• The sensitive lessons are covered as part of these broad topics (see Appendix 1).
  • Special arrangements exist for the delivery of the sensitive elements for 6th
  • Special consideration will be taken to ensure that the needs of children with SEN are met. Taking into account the pupil’s social and emotional development, instruction will be based on individual needs where possible. Parents will be consulted around sensitive issues.
  • The S.E.N. teacher will support and assist the teaching of R.S.E. and may include it in the pupil’s support plan.

Parental Involvement

  • Parents will be informed that the school fully implements the RSE strands of the SPHE programme including sensitive aspects of the programme at enrolment.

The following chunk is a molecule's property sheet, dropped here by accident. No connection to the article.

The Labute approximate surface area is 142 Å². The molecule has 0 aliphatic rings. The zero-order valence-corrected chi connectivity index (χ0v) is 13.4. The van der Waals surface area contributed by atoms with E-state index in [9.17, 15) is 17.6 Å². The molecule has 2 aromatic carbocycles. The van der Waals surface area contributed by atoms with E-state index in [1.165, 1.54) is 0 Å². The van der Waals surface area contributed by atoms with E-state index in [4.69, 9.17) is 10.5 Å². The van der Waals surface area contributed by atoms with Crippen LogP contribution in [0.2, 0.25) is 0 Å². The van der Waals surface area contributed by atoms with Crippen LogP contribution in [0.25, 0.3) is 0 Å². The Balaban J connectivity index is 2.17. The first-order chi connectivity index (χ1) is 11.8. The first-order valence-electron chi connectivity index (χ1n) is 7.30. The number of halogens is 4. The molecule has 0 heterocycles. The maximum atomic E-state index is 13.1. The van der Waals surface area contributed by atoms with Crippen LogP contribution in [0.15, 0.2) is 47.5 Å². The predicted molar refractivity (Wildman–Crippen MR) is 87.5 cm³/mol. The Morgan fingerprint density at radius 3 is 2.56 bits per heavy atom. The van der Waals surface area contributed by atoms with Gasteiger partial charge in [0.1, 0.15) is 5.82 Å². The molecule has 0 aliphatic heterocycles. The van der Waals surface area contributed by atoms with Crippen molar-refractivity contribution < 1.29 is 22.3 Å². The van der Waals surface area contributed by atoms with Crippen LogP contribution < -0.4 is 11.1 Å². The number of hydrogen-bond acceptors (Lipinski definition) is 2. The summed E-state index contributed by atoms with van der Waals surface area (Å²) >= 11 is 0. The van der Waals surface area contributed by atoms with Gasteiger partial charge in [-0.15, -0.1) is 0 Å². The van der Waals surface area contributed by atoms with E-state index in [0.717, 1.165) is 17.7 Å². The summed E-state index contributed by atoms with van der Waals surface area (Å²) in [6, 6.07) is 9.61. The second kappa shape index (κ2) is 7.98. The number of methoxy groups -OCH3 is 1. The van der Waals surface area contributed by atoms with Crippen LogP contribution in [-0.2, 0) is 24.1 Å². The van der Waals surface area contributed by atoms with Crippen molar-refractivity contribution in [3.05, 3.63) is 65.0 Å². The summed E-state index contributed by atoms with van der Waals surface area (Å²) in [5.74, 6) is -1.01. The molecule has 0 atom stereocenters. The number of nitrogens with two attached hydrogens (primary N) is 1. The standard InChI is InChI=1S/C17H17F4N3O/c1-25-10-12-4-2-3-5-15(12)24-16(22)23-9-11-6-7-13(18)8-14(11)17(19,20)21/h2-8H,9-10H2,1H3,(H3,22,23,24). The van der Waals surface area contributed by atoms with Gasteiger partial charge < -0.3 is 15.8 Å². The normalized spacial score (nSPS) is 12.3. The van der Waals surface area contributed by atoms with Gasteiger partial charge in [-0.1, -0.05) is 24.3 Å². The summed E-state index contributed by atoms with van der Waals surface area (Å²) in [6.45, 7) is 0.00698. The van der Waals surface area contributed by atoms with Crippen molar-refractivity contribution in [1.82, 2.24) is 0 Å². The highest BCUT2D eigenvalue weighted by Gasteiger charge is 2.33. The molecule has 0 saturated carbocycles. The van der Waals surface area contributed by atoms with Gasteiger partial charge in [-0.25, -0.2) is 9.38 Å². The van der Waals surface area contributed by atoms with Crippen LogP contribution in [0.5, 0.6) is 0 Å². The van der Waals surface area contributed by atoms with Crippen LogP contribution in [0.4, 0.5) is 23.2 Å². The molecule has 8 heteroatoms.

• Parents will be informed in advance of lessons on the sensitive areas of the RSE programme, with a letter relevant to what will be taught at their child’s class level, see Appendix 2.
  • The letter will be given in advance, giving parents an opportunity to meet with the relevant class teachers if they wish, to discuss or clarify what is covered and to prepare their children. It also gives parents an opportunity to become involved, to inform themselves of the programme content and to prepare children for the information they will acquire around the sensitive areas and discuss areas covered in RSE/SPHE.
  • Parents are invited/welcome to view the curriculum and may speak to the class teacher if they have any concerns at any time during the year. The school acknowledges that parents have the primary responsibility for educating their children about growing and changing.